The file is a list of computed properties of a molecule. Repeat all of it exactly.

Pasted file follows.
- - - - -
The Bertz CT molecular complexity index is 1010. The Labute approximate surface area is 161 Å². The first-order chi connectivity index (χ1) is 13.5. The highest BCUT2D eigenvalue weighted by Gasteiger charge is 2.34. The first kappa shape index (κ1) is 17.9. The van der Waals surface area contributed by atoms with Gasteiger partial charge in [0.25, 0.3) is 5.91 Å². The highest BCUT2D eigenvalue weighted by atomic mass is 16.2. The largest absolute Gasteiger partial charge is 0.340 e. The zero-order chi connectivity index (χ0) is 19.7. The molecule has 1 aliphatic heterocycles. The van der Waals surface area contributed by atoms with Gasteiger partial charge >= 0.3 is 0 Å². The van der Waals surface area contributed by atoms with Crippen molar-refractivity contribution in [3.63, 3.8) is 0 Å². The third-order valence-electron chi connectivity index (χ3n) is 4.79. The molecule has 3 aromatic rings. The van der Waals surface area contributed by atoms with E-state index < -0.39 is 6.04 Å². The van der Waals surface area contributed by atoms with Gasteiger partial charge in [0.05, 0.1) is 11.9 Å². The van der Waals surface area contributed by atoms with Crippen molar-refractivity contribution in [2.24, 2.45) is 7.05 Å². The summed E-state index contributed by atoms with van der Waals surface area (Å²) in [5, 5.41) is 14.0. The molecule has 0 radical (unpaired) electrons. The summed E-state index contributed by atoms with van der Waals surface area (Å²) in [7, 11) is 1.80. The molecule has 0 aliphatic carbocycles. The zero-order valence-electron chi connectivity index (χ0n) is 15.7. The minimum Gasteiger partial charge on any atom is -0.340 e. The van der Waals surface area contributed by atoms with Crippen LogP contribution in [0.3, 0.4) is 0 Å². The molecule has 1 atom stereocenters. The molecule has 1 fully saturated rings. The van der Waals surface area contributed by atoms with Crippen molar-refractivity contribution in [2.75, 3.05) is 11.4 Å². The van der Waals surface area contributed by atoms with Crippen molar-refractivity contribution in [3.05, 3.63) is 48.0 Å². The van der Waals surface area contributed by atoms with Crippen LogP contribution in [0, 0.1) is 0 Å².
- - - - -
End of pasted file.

The Bertz CT molecular complexity index is 1010. The Labute approximate surface area is 161 Å². The first-order chi connectivity index (χ1) is 13.5. The highest BCUT2D eigenvalue weighted by Gasteiger charge is 2.34. The first kappa shape index (κ1) is 17.9. The van der Waals surface area contributed by atoms with Gasteiger partial charge in [0.25, 0.3) is 5.91 Å². The highest BCUT2D eigenvalue weighted by atomic mass is 16.2. The largest absolute Gasteiger partial charge is 0.340 e. The zero-order chi connectivity index (χ0) is 19.7. The molecule has 1 aliphatic heterocycles. The van der Waals surface area contributed by atoms with Gasteiger partial charge >= 0.3 is 0 Å². The van der Waals surface area contributed by atoms with Crippen molar-refractivity contribution in [3.63, 3.8) is 0 Å². The third-order valence-electron chi connectivity index (χ3n) is 4.79. The molecule has 3 aromatic rings. The van der Waals surface area contributed by atoms with E-state index < -0.39 is 6.04 Å². The van der Waals surface area contributed by atoms with Gasteiger partial charge in [0.05, 0.1) is 11.9 Å². The van der Waals surface area contributed by atoms with Crippen molar-refractivity contribution in [2.24, 2.45) is 7.05 Å². The summed E-state index contributed by atoms with van der Waals surface area (Å²) in [5, 5.41) is 14.0. The molecule has 0 radical (unpaired) electrons. The summed E-state index contributed by atoms with van der Waals surface area (Å²) in [7, 11) is 1.80. The molecule has 0 aliphatic carbocycles. The zero-order valence-electron chi connectivity index (χ0n) is 15.7. The minimum Gasteiger partial charge on any atom is -0.340 e. The van der Waals surface area contributed by atoms with Crippen LogP contribution in [0.3, 0.4) is 0 Å². The molecule has 1 atom stereocenters. The molecule has 1 fully saturated rings. The van der Waals surface area contributed by atoms with Crippen molar-refractivity contribution in [2.75, 3.05) is 11.4 Å². The van der Waals surface area contributed by atoms with Crippen molar-refractivity contribution in [3.05, 3.63) is 48.0 Å². The van der Waals surface area contributed by atoms with Crippen LogP contribution in [0, 0.1) is 0 Å².